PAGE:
Programs and Services
Trigger Point Therapy for Pelvic Pain
If you suffer from pain in the area of your pelvis — the large ring-like structure of bones between the hips — the pain may be coming from one or more trigger points.
A trigger point is a sensitive area in a muscle or connective tissue that becomes painful when compressed. The pain may radiate throughout the muscle and connective tissue. Pressing on a trigger point can also cause referred pain that is felt elsewhere in the body.
The pelvic floor consists of layers of muscle and other tissues that stretch from the tail bone at the back to the pubic bone in front. The pelvic floor muscles control the bladder and the bowels. Trigger points can be a source of pain in any part of the pelvic floor and cause the affected muscle(s) not to function properly.
Trigger points are generally caused by a muscle being “overloaded” following an acute, prolonged or repetitive incident. Trigger points may form in pelvic floor muscles for a variety of reasons, including:
Pelvic muscle trigger points occur in both men and women. They may experience persistent pain resulting in a decreased range of motion in the affected muscles. In some cases, the pain can limit a person’s ability to walk, work, enjoy intimacy and perform the activities of daily life.
- Trauma (injury or previous surgery in the pelvic region)
- Joint problems
- Stress (tension held in pelvis)
- Misuse of pelvic muscles, such as a change in walking or performing Kegel exercises incorrectly (an exercise used by women to strengthen pelvic floor muscles)
- Pregnancy/injury during childbirth
Among men, one of the most common symptoms of a trigger point is testicular pain. Other symptoms include difficulty voiding, prostates pain or urinary symptoms. Urologists need to rule out common causes such as infection, prostate growth (BPH) first before assuming the cause is pelvic pain.
Among women, common symptoms include pain during or after intercourse, difficulty voiding, pain during exercise and urinary symptoms. As in men, common sources of pain such as a urinary tract infection or other gynecologic conditions (cysts, fibroids, endometriosis) need to be rules out before assuming pelvic floor dysfunction.
Physical TherapyThe first step in treating pain caused by pelvic trigger points is physical therapy. Beth Malak, MPT, BCIA-PMDB, a physical therapist at Froedtert Hospital, specializes in therapy that targets sensitive sites of the pelvis to relieve muscle pain.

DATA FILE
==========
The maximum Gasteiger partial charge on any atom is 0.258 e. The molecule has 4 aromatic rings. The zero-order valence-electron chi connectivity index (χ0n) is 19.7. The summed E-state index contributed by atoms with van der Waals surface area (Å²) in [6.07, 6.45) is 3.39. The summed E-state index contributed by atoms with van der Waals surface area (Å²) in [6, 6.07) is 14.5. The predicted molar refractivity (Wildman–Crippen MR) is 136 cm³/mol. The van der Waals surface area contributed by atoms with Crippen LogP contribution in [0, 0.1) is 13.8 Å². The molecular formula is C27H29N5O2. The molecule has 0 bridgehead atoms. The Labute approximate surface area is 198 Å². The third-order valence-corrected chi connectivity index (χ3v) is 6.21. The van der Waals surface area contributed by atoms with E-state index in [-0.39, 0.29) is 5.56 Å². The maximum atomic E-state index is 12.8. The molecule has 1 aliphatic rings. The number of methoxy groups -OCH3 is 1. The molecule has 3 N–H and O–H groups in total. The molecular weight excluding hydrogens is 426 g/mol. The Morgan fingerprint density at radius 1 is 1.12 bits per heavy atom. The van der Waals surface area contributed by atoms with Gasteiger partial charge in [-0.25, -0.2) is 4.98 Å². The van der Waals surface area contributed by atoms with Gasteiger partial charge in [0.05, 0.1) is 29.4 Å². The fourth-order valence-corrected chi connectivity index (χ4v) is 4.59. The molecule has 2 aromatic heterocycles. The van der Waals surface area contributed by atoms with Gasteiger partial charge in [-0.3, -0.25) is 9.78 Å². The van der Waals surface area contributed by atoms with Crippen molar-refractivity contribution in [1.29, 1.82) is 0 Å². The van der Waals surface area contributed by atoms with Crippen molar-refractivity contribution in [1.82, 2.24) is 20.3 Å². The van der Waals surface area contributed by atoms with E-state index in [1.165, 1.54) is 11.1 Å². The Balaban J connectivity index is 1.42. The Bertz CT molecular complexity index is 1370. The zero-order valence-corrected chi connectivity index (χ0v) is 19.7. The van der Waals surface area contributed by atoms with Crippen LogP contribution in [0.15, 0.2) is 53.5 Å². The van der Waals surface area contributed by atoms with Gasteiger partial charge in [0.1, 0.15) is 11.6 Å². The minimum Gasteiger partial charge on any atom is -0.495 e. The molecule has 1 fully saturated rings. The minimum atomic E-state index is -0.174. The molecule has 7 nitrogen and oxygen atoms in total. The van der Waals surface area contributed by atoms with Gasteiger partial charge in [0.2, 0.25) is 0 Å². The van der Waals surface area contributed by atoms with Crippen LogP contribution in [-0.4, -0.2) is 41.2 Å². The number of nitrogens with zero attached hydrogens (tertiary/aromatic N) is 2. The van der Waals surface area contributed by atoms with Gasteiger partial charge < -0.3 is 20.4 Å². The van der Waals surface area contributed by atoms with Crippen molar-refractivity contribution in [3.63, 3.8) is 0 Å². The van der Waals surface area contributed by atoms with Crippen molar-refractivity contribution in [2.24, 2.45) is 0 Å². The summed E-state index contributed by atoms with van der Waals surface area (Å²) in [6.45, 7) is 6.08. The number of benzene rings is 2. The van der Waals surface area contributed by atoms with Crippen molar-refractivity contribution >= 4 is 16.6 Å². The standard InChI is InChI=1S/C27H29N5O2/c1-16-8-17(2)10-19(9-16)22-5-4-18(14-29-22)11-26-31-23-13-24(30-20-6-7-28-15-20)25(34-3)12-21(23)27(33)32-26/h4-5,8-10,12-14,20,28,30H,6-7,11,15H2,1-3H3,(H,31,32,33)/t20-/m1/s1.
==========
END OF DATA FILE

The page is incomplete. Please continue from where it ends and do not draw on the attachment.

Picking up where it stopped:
Physical therapy includes:
- Patient education — patients learn about the pelvic muscles, how they work and where they are attached.
- A physical assessment of a patient’s pelvic muscles.
- Muscle stretching and relaxation exercises
- Biofeedback — technique to test the pelvic floor muscles. Biofeedback helps a person gain awareness and control of the pelvic muscles to help relax the muscles when there is pain in that region. Electrodes (small pads placed on the skin) or patient-inserted internal sensors are used to “feed back” information about the activity in the pelvic muscles at rest and during exercise. The sensor or electrodes are attached to a device that shows information about pelvic muscle activity on a screen, so the patient and physical therapist can see how the muscles are actually working. This information can then be used to promote easier relaxation of the muscles.
If biofeedback and stretching don’t succeed in resolving pain after three to five sessions, the physical therapist will look more specifically at where the pain is. There are many muscles in the pelvic floor that interact with the hips and lower back. The therapist will assess the patient’s hips and back as they move to determine the exact site of the pain.
The next step in treatment is called soft tissue mobilization, a type of internal massage of the affected muscle. If this proves helpful, Malak will continue to provide this therapy. If the pain doesn’t improve after about five visits, however, the next step is trigger point injections.
Trigger Point InjectionsIf physical therapy doesn’t effectively reduce pain, trigger point injections may offer effective pain relief. A mixture of a numbing medication (anesthetic) and an anti-inflammatory (steroid) medication is injected in the tender muscles in the pelvic floor. A total of four injections are given over four weeks.
These injections are given by Medical College of Wisconsin physician Sumana Koduri, MD, a urogynecologist, of the Women’s Incontinence and Sexual Health (WISH) Program at Froedtert & The Medical College of Wisconsin.
During the procedure, the physical therapist helps guide the physician to the site of the trigger point. Patients may receive mild sedation before receiving the injection.
After each injection, when the muscle is numb, the physical therapist is able provide more intense manipulation of the tender muscle. The anesthetic makes it possible to stretch the sore muscle or group of muscles more without hurting the patient.
In most cases, trigger point injections reduce the pain. The amount of relief obtained from the injections varies from person to person and may last from a few weeks to a few months.